Sarah Palin electrified the Republican National Convention last week. The Democrats are still smarting from her one-liners, and senior McCain advisors have to be concerned that, while she excites the party’s base, she also outshines the candidate. They will, no doubt, continue using her as the campaign’s “attack dog,” but there’s another aspect of her rhetoric worth thinking about. Consider the following section from her acceptance speech in St. Paul:
…Politics isn’t just a game of clashing parties and competing interests. The right reason [for political involvement] is to challenge the status quo, to serve the common good, and to leave this nation better than we found it. No one expects us all to agree on everything, but we are expected to govern with integrity, and goodwill, and clear convictions, and a servant’s heart.
Palin offered these same lines in Dayton, Ohio, on the day she was tapped to be McCain’s running mate. Why would a person seeking the country’s second most powerful office talk about governing with a “servant’s heart,” and more importantly, why would she repeat such an odd phrase in the biggest speech of her life?
Quite simply, it is one of her main assignments–to mobilize fellow evangelicals for the religiously unmusical John McCain. Up until two weeks ago, 2008 was looking an awful lot like 1996 for the Republicans. Most evangelicals were going to vote for McCain, but they weren’t that excited about it. Their support was tepid at best. That is no way to win the White House, especially with the Democrats’ surging enthusiasm over the Obama-Biden ticket.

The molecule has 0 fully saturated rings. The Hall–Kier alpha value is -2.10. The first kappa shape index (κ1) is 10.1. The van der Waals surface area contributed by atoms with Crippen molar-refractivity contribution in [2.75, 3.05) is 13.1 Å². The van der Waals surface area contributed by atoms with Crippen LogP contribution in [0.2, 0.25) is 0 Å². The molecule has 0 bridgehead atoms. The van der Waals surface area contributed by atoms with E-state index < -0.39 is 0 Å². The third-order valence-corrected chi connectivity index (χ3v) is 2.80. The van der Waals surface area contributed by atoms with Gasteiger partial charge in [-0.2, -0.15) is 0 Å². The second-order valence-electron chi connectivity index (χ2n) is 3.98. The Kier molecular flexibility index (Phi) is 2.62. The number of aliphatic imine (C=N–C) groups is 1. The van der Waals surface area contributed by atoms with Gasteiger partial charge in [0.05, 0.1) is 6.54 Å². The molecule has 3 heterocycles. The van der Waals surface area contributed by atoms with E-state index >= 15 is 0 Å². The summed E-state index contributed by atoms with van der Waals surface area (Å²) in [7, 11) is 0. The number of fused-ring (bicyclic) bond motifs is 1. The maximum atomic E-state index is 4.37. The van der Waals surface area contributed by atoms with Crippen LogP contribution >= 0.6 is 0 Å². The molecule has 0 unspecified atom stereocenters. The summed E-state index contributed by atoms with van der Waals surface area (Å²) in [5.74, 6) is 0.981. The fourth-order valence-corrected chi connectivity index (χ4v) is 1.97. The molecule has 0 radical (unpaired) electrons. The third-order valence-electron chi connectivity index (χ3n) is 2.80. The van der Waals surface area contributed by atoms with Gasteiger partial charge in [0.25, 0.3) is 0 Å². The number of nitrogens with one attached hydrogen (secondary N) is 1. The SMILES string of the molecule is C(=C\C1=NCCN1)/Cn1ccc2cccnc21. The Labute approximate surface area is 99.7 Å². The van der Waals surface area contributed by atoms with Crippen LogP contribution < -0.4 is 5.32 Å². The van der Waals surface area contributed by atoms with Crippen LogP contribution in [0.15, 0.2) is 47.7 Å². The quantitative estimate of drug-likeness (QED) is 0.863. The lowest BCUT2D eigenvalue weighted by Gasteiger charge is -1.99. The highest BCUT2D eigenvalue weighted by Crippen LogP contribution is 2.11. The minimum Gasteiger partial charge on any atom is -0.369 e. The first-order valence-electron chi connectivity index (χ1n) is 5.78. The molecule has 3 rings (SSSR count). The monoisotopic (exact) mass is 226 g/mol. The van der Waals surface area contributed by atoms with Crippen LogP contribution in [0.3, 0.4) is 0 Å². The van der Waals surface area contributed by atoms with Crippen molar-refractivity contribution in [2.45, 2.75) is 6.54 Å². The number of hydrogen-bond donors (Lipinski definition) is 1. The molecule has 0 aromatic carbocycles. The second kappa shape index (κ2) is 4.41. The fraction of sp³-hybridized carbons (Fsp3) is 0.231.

John McCain has many advantages for a year when Republicans are so unpopular, but he has been plagued by not being able to connect with evangelical voters. No matter how many times he recounts the story of the cross on the ground in the Hanoi Hilton, the Episcopalian-turned-Baptist cannot speak the evangelical vernacular like a native.
If there is one political lesson McCain learned from George W. Bush, it is that a Republican has to signal his allegiance to evangelicals early and often. However, it must be done with a measure of subtlety. To be truly effective, the politician has to communicate to evangelicals “I’m one of you” without being explicit. Once you know what to look for, though, one can see that public figures broadcast these signals all the time. As I showed in my book, Faith in the Halls of Power (Oxford, 2007), entertainers who are Christians signal their faith commitments as often as politicians. For example, the cover of U2’s album All That You Can’t Leave Behind features an airport sign with “J33-3?,” alluding to Jeremiah 33:3. In his 2006 co-authored book, Bono explained the signal as a reference to the Bible: “That’s Jeremiah 33:3. The Scripture is ‘Call unto me, and I will answer you.’ It’s celestial telephony.”